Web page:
The Baytown culture was a Pre-Columbian Native American culture that existed from 300 to 700 CE in the lower Mississippi River Valley, consisting of sites in eastern Arkansas, western Tennessee, Louisiana, and western Mississippi. The Baytown Site on the White River in Monroe County, Arkansas is the type site for culture. It was a Baytown Period culture during the Late Woodland period. It was contemporaneous with the Coastal Troyville and Troyville cultures of Louisiana and Mississippi (all three had evolved from the Marksville Hopewellian peoples) and the Fourche Maline culture and was succeeded by the Plum Bayou culture. Where the Baytown peoples built dispersed settlements, the Troyville people instead continued building major earthwork centers.
Decline of the Hopewell
Archeologists have traditionally viewed the Late Woodland (about 1,500 to 1,000 years ago) as a time of cultural decline after the florescence of the Hopewell peoples. Late Woodland sites, with the exception of sites along the Florida Gulf Coast, tend to be small when compared with Middle Woodland sites. There are several possible explanations.
- Populations increased beyond the carrying capacity of the land, and, as the elaborate trade system broke down, with groups resorted to raiding rather than trading with other territories to acquire important resources.
- The rapid replacement of the spear and atlatl with the bow-and-arrow quickly decimated the large game animals, interrupting the hunting component of food procurement and resulting in settlements breaking down into smaller units to better exploit local resources.
- Colder climate conditions about 1,600 years ago may have affected yields of gathered foods, such as nuts or starchy seeds.
- Intensified horticulture became so successful that increased agricultural production may have reduced variation in food resource availability between differing areas. Although, this reliance on agriculture with only a few types of plants, would have carried with it a risk where variations in rainfall or climate could have caused shortages, leading to famines.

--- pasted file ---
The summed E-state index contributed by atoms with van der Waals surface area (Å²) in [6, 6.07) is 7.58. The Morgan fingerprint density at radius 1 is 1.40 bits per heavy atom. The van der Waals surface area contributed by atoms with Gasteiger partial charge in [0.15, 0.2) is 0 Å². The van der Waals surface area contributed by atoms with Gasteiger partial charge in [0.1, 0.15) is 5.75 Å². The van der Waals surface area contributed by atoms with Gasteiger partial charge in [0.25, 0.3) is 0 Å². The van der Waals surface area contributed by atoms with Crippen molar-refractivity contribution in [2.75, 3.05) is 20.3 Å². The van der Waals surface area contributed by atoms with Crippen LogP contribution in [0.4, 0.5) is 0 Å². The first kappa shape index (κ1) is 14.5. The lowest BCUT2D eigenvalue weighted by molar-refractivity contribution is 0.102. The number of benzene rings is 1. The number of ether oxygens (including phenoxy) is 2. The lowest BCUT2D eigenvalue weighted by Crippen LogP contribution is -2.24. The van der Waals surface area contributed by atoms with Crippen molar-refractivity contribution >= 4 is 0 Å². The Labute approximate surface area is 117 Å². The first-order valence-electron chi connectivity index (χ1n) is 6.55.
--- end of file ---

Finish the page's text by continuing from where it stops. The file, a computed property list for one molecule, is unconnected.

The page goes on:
In all probability these 4 theories are quite inter-related and may have all played a role in the development of the Baytown culture. Although few outstanding works of prehistoric art or architecture can be attributed to this time period, analysis shows that throughout the Southeast, the Late Woodland was a very dynamic period. Bow-and-arrow technology, allowing for increased hunting efficiency, and new varieties of maize, beans, and squash gained importance, which greatly supplemented existing native seed and root plants. Although settlement size was small, there was an increase in the number of Late Woodland sites over Middle Woodland sites, indicating a population increase. These factors tend to mark the Late Woodland period as an expansive period, not one of a cultural collapse.
Baytown people grew domesticated plants native to eastern North America, such as maygrass, little barley, amaranth, and chenopodium, with lesser amounts of sunflower, sumpweed, knotweed, squash, and bottle gourd. Acorns and hickory nuts were important in the diet, as well as wild fruits such as persimmons, plums, cherries, and various berries and grapes. People hunted white-tailed deer, squirrels, raccoons, turkeys, passenger pigeons, and migratory wildfowl using bows and arrows. They caught various species of fish and aquatic turtles, depending on what lived in the nearby bodies of water.
Distinctive styles of flat-based pottery jars, hemispherical bowls, and stone points used on atlatl darts are associated with the Baytown culture. Plum Bayou culture developed out of Baytown culture; and there is not a sharp dividing line between the two. They overlap in time, and pottery designs and decorative motifs of the Plum Bayou culture were found at the Baytown Site, indicating that use of that site continued after 650 CE. Mulberry Creek Cord Marked, Larto Red, Coles Creek Incised, and Officer Punctated ceramics were found at the Baytown Site.
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